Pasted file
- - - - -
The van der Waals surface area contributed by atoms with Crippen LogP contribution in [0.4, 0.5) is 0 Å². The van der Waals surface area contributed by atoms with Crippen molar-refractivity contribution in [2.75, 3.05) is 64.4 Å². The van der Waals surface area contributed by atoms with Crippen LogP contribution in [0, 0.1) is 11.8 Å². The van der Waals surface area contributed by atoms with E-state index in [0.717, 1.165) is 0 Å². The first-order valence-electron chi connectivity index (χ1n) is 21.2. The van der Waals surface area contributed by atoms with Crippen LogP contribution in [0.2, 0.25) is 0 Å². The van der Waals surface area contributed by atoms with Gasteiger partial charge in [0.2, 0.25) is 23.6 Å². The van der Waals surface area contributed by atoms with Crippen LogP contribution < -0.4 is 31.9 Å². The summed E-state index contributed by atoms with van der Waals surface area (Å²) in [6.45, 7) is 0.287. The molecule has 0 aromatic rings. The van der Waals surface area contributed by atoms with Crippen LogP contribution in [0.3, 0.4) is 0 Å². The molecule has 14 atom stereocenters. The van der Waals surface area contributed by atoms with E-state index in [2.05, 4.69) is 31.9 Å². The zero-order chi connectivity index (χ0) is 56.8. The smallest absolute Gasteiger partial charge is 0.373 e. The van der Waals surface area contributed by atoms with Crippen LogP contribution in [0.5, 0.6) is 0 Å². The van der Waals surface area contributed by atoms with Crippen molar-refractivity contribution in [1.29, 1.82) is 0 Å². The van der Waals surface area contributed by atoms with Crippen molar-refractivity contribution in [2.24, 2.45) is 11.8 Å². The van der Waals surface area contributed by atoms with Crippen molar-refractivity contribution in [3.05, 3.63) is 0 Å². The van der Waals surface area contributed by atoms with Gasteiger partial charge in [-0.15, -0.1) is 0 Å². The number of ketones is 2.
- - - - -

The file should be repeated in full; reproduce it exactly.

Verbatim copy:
The van der Waals surface area contributed by atoms with Crippen LogP contribution in [0.4, 0.5) is 0 Å². The van der Waals surface area contributed by atoms with Crippen molar-refractivity contribution in [2.75, 3.05) is 64.4 Å². The van der Waals surface area contributed by atoms with Crippen LogP contribution in [0, 0.1) is 11.8 Å². The van der Waals surface area contributed by atoms with E-state index in [0.717, 1.165) is 0 Å². The first-order valence-electron chi connectivity index (χ1n) is 21.2. The van der Waals surface area contributed by atoms with Crippen LogP contribution in [0.2, 0.25) is 0 Å². The van der Waals surface area contributed by atoms with Gasteiger partial charge in [0.2, 0.25) is 23.6 Å². The van der Waals surface area contributed by atoms with Crippen LogP contribution < -0.4 is 31.9 Å². The summed E-state index contributed by atoms with van der Waals surface area (Å²) in [6.45, 7) is 0.287. The molecule has 0 aromatic rings. The van der Waals surface area contributed by atoms with Crippen LogP contribution in [0.3, 0.4) is 0 Å². The molecule has 14 atom stereocenters. The van der Waals surface area contributed by atoms with E-state index in [2.05, 4.69) is 31.9 Å². The zero-order chi connectivity index (χ0) is 56.8. The smallest absolute Gasteiger partial charge is 0.373 e. The van der Waals surface area contributed by atoms with Crippen LogP contribution in [0.5, 0.6) is 0 Å². The van der Waals surface area contributed by atoms with Crippen molar-refractivity contribution in [1.29, 1.82) is 0 Å². The van der Waals surface area contributed by atoms with Crippen molar-refractivity contribution in [2.24, 2.45) is 11.8 Å². The van der Waals surface area contributed by atoms with Crippen molar-refractivity contribution in [3.05, 3.63) is 0 Å². The van der Waals surface area contributed by atoms with Gasteiger partial charge in [-0.15, -0.1) is 0 Å². The number of ketones is 2.